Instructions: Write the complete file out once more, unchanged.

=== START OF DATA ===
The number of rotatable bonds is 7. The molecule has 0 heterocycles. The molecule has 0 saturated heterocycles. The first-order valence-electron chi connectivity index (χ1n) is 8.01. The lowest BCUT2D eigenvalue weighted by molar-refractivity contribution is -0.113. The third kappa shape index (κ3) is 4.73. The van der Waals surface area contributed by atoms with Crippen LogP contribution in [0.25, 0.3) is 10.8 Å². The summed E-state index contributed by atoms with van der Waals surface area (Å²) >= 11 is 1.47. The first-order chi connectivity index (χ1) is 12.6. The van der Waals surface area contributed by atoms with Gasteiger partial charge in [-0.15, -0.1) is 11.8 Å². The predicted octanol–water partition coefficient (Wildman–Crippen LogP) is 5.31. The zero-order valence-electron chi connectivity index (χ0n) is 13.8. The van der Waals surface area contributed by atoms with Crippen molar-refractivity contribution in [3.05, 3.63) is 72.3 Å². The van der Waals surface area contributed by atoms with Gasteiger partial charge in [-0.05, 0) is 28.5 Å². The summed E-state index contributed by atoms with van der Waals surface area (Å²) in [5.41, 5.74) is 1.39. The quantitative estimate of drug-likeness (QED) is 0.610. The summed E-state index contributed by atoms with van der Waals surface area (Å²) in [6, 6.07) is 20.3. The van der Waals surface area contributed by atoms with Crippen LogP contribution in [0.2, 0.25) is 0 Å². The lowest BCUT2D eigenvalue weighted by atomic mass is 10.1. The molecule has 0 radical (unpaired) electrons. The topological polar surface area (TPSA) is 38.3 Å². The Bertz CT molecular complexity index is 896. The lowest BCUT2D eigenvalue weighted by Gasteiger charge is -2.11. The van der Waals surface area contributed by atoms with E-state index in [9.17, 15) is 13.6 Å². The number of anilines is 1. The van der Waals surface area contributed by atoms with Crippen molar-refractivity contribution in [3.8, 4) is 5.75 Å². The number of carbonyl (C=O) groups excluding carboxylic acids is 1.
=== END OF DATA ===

The number of rotatable bonds is 7. The molecule has 0 heterocycles. The molecule has 0 saturated heterocycles. The first-order valence-electron chi connectivity index (χ1n) is 8.01. The lowest BCUT2D eigenvalue weighted by molar-refractivity contribution is -0.113. The third kappa shape index (κ3) is 4.73. The van der Waals surface area contributed by atoms with Crippen LogP contribution in [0.25, 0.3) is 10.8 Å². The summed E-state index contributed by atoms with van der Waals surface area (Å²) >= 11 is 1.47. The first-order chi connectivity index (χ1) is 12.6. The van der Waals surface area contributed by atoms with Gasteiger partial charge in [-0.15, -0.1) is 11.8 Å². The predicted octanol–water partition coefficient (Wildman–Crippen LogP) is 5.31. The zero-order valence-electron chi connectivity index (χ0n) is 13.8. The van der Waals surface area contributed by atoms with Crippen molar-refractivity contribution in [3.05, 3.63) is 72.3 Å². The van der Waals surface area contributed by atoms with Gasteiger partial charge in [-0.05, 0) is 28.5 Å². The summed E-state index contributed by atoms with van der Waals surface area (Å²) in [5.41, 5.74) is 1.39. The quantitative estimate of drug-likeness (QED) is 0.610. The summed E-state index contributed by atoms with van der Waals surface area (Å²) in [6, 6.07) is 20.3. The van der Waals surface area contributed by atoms with Crippen LogP contribution in [0.2, 0.25) is 0 Å². The lowest BCUT2D eigenvalue weighted by atomic mass is 10.1. The molecule has 0 radical (unpaired) electrons. The topological polar surface area (TPSA) is 38.3 Å². The Bertz CT molecular complexity index is 896. The lowest BCUT2D eigenvalue weighted by Gasteiger charge is -2.11. The van der Waals surface area contributed by atoms with E-state index in [9.17, 15) is 13.6 Å². The number of anilines is 1. The van der Waals surface area contributed by atoms with Crippen molar-refractivity contribution in [3.8, 4) is 5.75 Å². The number of carbonyl (C=O) groups excluding carboxylic acids is 1.